The third letter of the alphabet led me to C-Mac Industries Inc., over the border into Montreal (http://www.cmac.ca). The home page downloaded surprisingly fast, considering how heavy it is on graphics and a modest two frames. Without being too dogmatic, this may be due to its being generated on a Mac computer, using Adobe Page Mill, which may be less profligate in code than some of the Windows systems. Notwithstanding, it is still a little heavy in graphics. Unfortunately, the legibility is compromised by a background with "faded" photographs of assemblies, which are simply too obtrusive. If the company Webmaster should happen to see these lines, may I suggest he fades these photos down to one-third of their current density and makes them a little less fussy? Again, the company has put its address and phone numbers on the home page, bravo! It claims to be a "A global supplier of advanced electronic products and services". What do these noble words mean? In reality, they are essentially a super-scale jobbing shop, providing subcontracting facilities to their clientele, with plants in various countries. This offers more than this simple description, because they can offer all sorts of components, as well as the microcircuits, MCMs, COBs, PCBs, conventional assemblies or what have you? They also offer connectors, quartz crystals, mechanical components, right up to a finished "black box", as well as design services. In fact, their offer is so vast, one wonders what C-Mac cannot do. This wide range of services from tens of plants in several countries makes it very difficult to offer more than a brief outline of what the group can offer. In order to circumvent this problem, links to divisional Web sites are offered. For the purposes of this review, I did not follow these because my interest was in the headquarters company. I see this as the best solution to avoid a complex web, impossible to navigate. As it is, navigation is reasonably intuitive. Communications are good, with the coordinates and contact names of all the sales offices within the company easily accessible. However, if the company has selling points through third parties in other countries, it would be useful to add these.
If you want to know the address of Data2 Inc, do not look at their home page (http://www.data2.com). It is equally useless to look in the page "Introducing Data2". I did find it or rather, them, on the page describing their "Mission statement". Data2 is a company producing bar code labels for specialised applications as well as run-of-the-mill ones. The home page (Figure 1) is wonderfully fast-loading, totalling only about 12kb, no frames, no obtrusive or large graphics. The design may not please everybody, being rather stark, but it is effective. The other pages are similar in style, providing a good consistency. Navigation from the home page is by direct hyperlinks to the daughter pages. I was very intrigued by one entitled Bees 'n Barcodes (with a useful warning that there is a large image to download). This is a fascinating page, if outside the topic of this journal, describing how individual bees can be clocked in and out of the hive. I homed in on a sub-page entitled "Electronics", thinking this would be where I would find how barcodes are applied in our industry. Not a bit of it! The page contained just a host of testimonials. Much more useful was the page called "Harsh environment performers" which described the panoply of media to support, well, yes, harsh environments, be they temperature, humidity, chemicals or whatever. This will be of interest to anyone interested in something that you could stick on a bare board which is subsequently fluxed, wave soldered, cleaned in goodness knows what, dried, baked and so on. It will still be there and still be readable. More in the realm of microelectronics is a page with the laconic title "Small barcodes". Unfortunately, the only clue as to the size of how small they really are is in a photograph of one stuck on a 1998 one US cent piece. The code is square and the side length is about the same as a "9" in the date my guess a tad over 1 × 1mm, certainly small enough to find a place on a hybrid circuit or a wafer. I do criticise this site on communications, though. Apart from an e-mail address and phone/fax numbers, there are few invitations to contact individuals on a technical or commercial basis. This is a simple site but with some room for improvement.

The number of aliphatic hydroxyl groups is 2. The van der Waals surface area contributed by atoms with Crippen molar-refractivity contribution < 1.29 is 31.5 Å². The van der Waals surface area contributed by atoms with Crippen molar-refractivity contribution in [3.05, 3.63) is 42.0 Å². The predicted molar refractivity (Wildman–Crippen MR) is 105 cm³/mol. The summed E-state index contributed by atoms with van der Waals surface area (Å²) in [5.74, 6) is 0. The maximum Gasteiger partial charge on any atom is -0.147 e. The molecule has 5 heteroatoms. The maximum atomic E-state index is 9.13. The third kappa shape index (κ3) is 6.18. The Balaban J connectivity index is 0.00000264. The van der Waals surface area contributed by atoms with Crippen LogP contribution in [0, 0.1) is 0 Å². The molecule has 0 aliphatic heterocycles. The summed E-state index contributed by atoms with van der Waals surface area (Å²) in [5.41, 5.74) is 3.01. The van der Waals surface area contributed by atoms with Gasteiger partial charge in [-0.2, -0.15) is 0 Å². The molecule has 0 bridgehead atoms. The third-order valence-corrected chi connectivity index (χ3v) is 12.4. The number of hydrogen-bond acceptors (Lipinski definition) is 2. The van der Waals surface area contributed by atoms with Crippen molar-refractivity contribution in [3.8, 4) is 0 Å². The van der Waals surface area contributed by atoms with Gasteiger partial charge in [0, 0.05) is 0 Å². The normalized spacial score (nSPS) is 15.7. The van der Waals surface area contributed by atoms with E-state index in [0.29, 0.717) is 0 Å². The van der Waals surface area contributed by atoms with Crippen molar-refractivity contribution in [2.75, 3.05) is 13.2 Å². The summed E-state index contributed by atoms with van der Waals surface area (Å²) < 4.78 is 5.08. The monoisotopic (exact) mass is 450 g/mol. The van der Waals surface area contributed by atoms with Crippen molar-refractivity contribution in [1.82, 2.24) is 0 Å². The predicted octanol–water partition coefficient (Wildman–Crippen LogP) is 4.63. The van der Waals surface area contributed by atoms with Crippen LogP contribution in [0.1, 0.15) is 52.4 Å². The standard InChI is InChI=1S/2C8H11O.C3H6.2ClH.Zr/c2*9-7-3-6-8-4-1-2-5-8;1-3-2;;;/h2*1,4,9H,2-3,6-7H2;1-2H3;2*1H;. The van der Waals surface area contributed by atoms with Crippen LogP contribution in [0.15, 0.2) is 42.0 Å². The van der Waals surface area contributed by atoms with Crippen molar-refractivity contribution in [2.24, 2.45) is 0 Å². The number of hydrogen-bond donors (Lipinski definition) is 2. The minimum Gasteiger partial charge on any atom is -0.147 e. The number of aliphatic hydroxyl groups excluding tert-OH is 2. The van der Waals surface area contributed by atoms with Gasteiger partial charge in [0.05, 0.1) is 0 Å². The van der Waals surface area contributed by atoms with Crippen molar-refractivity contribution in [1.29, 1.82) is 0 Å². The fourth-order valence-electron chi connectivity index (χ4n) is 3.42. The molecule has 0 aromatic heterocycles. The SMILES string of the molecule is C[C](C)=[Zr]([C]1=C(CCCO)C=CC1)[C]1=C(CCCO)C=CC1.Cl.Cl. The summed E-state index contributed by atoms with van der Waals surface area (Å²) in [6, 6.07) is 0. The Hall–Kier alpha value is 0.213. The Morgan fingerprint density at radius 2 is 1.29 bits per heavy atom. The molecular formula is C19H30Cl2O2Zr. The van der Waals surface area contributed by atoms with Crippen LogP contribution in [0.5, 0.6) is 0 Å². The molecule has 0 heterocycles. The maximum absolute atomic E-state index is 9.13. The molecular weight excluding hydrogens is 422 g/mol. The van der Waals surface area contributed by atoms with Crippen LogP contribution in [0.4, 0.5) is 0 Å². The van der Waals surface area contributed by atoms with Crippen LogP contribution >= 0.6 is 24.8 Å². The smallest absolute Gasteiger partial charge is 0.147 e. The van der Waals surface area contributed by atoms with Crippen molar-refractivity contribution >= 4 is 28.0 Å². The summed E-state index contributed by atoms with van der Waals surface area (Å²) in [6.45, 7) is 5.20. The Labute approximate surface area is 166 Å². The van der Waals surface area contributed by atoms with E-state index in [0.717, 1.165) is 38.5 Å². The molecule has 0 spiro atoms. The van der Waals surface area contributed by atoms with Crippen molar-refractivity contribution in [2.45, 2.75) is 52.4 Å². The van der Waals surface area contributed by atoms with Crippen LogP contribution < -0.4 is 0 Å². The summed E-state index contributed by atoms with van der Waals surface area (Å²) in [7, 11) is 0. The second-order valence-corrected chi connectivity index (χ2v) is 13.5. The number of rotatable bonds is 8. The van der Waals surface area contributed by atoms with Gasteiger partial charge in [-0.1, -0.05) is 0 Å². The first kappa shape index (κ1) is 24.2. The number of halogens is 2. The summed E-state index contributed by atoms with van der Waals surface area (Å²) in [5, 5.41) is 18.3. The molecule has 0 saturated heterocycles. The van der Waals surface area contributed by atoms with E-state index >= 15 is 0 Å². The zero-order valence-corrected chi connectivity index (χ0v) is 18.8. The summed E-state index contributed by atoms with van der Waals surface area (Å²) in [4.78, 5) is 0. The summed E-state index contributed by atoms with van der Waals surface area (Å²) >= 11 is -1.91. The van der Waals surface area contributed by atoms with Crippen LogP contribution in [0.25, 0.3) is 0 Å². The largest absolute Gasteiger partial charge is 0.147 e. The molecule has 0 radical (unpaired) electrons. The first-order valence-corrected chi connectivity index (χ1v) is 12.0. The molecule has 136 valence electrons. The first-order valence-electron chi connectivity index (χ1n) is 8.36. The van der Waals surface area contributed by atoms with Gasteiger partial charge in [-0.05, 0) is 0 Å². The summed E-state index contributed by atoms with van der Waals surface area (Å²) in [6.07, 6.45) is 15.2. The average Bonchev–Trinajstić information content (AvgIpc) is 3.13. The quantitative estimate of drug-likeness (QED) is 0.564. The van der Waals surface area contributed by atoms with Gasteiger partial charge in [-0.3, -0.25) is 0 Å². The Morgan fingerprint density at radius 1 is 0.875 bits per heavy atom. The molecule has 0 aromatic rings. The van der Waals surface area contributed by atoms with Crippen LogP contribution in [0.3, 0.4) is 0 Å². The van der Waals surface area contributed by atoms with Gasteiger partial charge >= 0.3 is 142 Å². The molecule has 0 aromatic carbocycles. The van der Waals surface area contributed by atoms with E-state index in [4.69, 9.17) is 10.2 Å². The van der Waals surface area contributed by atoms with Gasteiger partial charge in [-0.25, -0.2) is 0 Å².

Figure 1Home page of Data2 Web site
EB Industries Inc., in NY State, on the other hand is the antithesis of the last one (http://www.ebindustries.com). Quite frankly, it is a site which will drive the prospective customer away. Most of the text on the home page is a dark red on a black background, almost totally illegible. It also bears a 20 kilobyte photograph of the staff standing outside the factory. Does this really enhance the appearance of the page? All the other pages have a black background, as well, although some of the text is a somewhat more legible white, interspersed with the illegible red. When will Webmasters learn that it is impossible to print out such pages easily with some browsers? Some of the pages are over 100kb long, with consequently long downloading times. The use of thumbnail photographs would have improved this feature. In common with B & G International, the text is limited to a given width, in this case 580 pixels, with a font size which is too small for easy reading in many browsers, without manually adjusting it. This does not improve the already-poor legibility from an unfortunate colour choice. The site seems to be a modified Microsoft FrontPage design, happily without many of the special features of FrontPage: in fact, some of the usual FP add-ons have been removed. Navigation is straightforward with on-page menus. Communications are good with full address on the home page, the possibility of e-mailing and an enquiry form. I would have liked to see the names of individuals who could be asked for with regard to specific services. What services does this company offer? This can best be answered by a cut and paste quotation from their site:
EB Industries provides subcontract (job shop) Electron Beam and Laser Beam welding services. As a one stop shop, all necessary tool design and fabrication, inspection, non destructive testing can be provided by EBI.
From the technical standpoint, this site is reasonably complete for information that the prospect may require, especially for hermetic sealing and testing of assemblies. The engineering and quality control aspects are also well evoked.
Table I gives a subjective appreciation of the merits of each of the sites that I have reviewed, on a scale of 0 to 10.
Brian EllisMosfiloti, Cyprus